Senate lawmakers are expected to begin debate Wednesday on President Biden’s $1.9 trillion dollar relief package, but the price tag has been a sticking point for many Senate Republicans and even some moderate Democrats.
Some lawmakers on both sides of the aisle want to tighten eligibility requirements for the bill’s $1,400 stimulus checks. Even the U.S Chamber of Commerce is warning the relief bill isn’t targeted enough given the state of the economy and should provide relief to those who truly need it.
Rep. Don Beyer, a Democrat from Virginia, said that’s easier said than done.
“I think everyone would like it to be more targeted, but that's difficult to do,” he told Yahoo Finance Live. “For example, we have the $1,400 economic impact payments, and you know you want the most to go to people who are way behind on the rent or have been unemployed for a long time and needed to put groceries on the table. But how do you efficiently in the short run sort out those from other people who had a bunch of savings before? It was just easier to say some of that is actual relief, a life vest, and some of it is just economic stimulus to fill the output gap in the economy.”
In remarks on the Senate floor Tuesday, Senate Majority Leader Chuck Schumer said the economy is “not strong enough to sustain things on its own. We need strong relief to get the economy going so it can continue on an upward path on its own.That's what this bill is designed to do.”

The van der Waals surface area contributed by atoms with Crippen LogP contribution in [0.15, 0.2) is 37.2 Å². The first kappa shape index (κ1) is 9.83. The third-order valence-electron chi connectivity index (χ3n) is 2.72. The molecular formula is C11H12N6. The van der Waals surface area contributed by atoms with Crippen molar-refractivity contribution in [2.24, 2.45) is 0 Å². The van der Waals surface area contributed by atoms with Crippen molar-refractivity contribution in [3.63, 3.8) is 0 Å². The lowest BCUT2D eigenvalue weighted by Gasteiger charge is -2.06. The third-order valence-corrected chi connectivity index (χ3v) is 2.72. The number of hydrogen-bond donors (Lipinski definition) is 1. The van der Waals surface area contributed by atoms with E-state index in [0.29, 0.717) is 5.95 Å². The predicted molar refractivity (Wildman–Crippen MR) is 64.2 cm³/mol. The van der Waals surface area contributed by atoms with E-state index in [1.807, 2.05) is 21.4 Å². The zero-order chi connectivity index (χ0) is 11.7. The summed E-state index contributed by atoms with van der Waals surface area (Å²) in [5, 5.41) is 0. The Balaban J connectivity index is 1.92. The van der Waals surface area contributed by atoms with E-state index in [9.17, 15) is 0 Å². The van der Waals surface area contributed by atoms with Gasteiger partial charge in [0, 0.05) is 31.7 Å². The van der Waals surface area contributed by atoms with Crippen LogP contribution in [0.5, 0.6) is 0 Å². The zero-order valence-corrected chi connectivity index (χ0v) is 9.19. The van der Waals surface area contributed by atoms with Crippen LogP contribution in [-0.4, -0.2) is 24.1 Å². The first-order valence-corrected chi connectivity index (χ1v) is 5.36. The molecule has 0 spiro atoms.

Still, Neil Bradley, chief policy officer at the U.S. Chamber of Commerce, is urging lawmakers to scale back the relief proposal in the face of growing proof that the economy is on the mend.
Personal income climbed 10% from December 2020 to January 2021 thanks in large part to government stimulus benefits, according to a new analysis from the U.S. Bureau of Economic Analysis. The personal savings rate soared to 20.5% in January as many Americans socked away all or part of their $600 stimulus check.
Even without a new round of stimulus, Goldman Sachs is now calling for the U.S. economy to grow in 2021 at the fastest pace since 1984.
In a letter to lawmakers, Bradley said overspending on relief now leaves less money for other priorities like infrastructure spending.
The overall cost of the COVID-19 relief package is expected to shrink when the Senate picks it up this week. Congress is looking to vote on the relief bill quickly so that it can be signed into law before March 14 — when stimulus from the previous relief package is set to expire.
Beyer said he would still vote for a slimmed down relief package, even if it doesn’t include a hike in the minimum wage to $15 an hour.
“The best Republican offer that President Biden got was $600 billion, which is less than a third of the $1.9 billion that he'd wanted,” said Beyer. “If the proposal comes back with something like two-thirds of it, I think many Democrats in the House would swallow hard and vote yes.”
Alexis Christoforous is an anchor at Yahoo Finance. Follow her on Twitter @AlexisTVNews.